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From "Rick Hillegas (JIRA)" <j...@apache.org>
Subject [jira] Resolved: (DERBY-3341) TABLE FUNCTION returning CHAR values does not return a correct value if the Java ResultSet class returns a value less than the length of the defined CHAR.
Date Tue, 10 Jun 2008 21:01:46 GMT

     [ https://issues.apache.org/jira/browse/DERBY-3341?page=com.atlassian.jira.plugin.system.issuetabpanels:all-tabpanel
]

Rick Hillegas resolved DERBY-3341.
----------------------------------

    Resolution: Fixed

I believe that this issue can be closed. The odd parameter passing between the compiler and
the execution engine was cleaned up by Knut in his patch to DERBY-3616. I think there is an
outstanding design issue of where we should coerce values coming out of the Java domain. What
is implemented is coercion in the Derby result set which wraps  the Java ResultSet. Another
proposal is to perform the coercion via casts above the wrapping Derby result set. If someone
wants to pursue that, I think the effort merits its own JIRA and discussion.

> TABLE FUNCTION returning CHAR values does not return a correct value if the Java ResultSet
class returns a value less than the length of the defined CHAR.
> ----------------------------------------------------------------------------------------------------------------------------------------------------------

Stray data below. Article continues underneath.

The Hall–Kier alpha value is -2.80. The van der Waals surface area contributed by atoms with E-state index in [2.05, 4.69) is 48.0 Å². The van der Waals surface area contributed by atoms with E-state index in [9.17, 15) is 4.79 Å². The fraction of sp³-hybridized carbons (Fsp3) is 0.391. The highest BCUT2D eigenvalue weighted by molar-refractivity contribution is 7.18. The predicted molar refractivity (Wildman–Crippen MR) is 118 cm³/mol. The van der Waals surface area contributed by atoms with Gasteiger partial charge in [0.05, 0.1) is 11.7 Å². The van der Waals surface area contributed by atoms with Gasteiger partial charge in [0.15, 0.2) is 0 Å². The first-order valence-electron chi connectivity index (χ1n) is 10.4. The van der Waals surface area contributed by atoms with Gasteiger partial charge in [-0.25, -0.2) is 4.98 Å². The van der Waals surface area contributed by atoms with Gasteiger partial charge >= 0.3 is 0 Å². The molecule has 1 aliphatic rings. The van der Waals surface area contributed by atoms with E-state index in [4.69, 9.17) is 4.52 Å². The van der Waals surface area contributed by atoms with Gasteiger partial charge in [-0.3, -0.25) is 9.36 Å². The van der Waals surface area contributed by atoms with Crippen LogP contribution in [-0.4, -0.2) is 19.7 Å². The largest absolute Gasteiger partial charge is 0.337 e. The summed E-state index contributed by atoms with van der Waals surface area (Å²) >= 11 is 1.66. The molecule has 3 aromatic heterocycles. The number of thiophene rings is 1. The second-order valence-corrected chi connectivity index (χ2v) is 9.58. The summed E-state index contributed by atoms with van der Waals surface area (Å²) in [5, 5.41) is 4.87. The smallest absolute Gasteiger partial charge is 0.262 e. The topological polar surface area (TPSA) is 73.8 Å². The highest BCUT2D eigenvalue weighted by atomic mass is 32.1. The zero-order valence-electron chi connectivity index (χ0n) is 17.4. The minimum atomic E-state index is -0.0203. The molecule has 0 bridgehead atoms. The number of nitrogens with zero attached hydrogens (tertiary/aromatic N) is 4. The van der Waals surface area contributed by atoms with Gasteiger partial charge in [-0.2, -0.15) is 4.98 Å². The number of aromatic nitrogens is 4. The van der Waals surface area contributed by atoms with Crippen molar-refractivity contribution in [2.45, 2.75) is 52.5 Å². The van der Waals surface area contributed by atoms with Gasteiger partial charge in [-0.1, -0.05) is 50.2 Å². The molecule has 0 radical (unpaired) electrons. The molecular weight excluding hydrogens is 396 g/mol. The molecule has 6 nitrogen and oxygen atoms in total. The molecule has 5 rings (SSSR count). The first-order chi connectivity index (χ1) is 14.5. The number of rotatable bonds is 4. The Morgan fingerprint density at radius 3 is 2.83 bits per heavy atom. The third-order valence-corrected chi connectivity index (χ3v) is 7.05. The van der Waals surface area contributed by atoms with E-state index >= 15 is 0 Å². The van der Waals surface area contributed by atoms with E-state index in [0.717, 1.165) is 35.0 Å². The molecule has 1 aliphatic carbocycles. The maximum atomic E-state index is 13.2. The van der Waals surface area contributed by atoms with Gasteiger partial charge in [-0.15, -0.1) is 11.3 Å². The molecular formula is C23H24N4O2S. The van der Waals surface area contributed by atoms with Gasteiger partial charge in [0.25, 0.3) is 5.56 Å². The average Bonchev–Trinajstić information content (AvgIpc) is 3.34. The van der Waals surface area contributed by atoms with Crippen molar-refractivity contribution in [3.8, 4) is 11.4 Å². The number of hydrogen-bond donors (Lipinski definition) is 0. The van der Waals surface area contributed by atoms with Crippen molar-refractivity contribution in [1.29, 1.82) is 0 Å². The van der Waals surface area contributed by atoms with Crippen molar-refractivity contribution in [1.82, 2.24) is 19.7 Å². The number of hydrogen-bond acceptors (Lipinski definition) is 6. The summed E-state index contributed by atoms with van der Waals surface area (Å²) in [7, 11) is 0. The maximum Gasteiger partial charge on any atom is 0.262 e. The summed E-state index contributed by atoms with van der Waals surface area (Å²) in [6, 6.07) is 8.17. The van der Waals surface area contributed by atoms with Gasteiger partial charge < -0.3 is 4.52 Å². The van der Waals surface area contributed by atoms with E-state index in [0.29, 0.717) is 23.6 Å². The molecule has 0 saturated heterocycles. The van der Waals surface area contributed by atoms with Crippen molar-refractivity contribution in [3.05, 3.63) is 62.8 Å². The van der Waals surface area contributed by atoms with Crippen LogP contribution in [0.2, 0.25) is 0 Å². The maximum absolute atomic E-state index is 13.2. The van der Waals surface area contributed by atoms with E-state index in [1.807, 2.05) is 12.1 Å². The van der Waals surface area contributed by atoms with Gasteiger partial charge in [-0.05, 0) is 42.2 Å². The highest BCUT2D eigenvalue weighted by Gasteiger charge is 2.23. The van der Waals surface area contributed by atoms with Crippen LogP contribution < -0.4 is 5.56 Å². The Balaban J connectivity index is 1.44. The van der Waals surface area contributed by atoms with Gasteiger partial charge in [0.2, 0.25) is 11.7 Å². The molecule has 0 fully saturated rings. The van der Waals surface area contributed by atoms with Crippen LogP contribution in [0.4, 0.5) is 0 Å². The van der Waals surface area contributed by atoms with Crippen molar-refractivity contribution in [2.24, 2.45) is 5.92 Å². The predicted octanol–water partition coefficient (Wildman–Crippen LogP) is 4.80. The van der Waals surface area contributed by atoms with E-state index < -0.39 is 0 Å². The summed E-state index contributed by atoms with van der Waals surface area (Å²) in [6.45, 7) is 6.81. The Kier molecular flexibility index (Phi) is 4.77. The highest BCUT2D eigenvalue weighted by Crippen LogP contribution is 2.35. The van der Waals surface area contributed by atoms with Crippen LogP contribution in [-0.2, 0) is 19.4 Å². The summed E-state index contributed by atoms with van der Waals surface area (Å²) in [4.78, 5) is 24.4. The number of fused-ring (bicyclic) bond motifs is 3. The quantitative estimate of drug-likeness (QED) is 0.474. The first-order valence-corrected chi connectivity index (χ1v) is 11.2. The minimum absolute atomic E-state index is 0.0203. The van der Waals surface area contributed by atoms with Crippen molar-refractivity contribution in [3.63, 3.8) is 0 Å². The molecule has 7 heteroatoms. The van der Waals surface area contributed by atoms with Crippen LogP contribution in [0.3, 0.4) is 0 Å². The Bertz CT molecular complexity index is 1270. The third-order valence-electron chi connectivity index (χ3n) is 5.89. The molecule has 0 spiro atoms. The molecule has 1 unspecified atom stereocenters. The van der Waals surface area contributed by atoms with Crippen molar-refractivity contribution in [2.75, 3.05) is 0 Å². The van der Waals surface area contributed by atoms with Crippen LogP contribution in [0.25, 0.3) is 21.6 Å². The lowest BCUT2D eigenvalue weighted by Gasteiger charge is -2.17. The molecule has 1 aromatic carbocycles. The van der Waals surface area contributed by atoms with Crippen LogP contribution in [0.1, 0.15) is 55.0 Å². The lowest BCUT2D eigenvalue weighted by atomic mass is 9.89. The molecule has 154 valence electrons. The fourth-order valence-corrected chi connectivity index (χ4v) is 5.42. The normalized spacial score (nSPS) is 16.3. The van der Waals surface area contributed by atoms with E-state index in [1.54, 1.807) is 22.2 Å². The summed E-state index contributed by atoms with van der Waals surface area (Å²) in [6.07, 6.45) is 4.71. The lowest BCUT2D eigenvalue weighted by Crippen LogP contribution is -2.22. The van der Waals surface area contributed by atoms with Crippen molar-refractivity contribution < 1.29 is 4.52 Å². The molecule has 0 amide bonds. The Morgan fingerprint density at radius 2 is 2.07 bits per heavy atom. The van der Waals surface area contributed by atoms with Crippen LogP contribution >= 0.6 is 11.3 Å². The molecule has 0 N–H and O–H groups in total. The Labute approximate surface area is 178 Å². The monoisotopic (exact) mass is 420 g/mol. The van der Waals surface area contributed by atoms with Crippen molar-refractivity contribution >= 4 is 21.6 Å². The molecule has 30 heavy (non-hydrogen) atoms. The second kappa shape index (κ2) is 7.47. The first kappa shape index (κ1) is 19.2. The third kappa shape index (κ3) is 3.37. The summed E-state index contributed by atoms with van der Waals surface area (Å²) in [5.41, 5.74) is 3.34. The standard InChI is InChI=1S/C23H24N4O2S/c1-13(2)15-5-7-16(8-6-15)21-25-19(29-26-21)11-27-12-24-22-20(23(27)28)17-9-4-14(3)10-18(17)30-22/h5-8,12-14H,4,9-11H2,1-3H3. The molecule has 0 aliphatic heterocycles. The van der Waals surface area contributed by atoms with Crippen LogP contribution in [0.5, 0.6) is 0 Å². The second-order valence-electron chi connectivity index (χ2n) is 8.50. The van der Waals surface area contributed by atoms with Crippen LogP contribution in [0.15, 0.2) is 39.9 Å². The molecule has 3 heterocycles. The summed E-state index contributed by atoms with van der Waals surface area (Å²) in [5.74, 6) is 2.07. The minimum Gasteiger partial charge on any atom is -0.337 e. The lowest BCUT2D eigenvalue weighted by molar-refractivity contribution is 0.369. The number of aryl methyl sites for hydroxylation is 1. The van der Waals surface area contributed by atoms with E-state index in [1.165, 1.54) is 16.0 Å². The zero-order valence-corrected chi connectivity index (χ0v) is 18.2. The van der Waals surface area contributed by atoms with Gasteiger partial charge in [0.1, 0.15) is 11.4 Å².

>
>                 Key: DERBY-3341
>                 URL: https://issues.apache.org/jira/browse/DERBY-3341
>             Project: Derby
>          Issue Type: Bug
>          Components: SQL
>            Reporter: Daniel John Debrunner
>         Attachments: derby-3341-01-coerce.diff, derby-3341-01-da-coerceWithTests.diff,
derby-3341-02-aa-refGuide.diff, derby_3341_test.txt, rrefcreatefunctionstatement.html
>
>
> Defining a column in the returned type as CHAR(10) requires that the returned value be
of length 10 characters.
> Defining a table function with a return type of:
>    returns TABLE  column0 char( 10 ), column1 char( 10 ))
> seems to just return whatever the Java ResultSet implementation handed it.
> My guess this is true for all variable length types, no casting of the value occurs when
it is returned to the SQL domain.
> Java single value functions and procedure out parameters do perform any required casting
to ensure the value is of the declared type.

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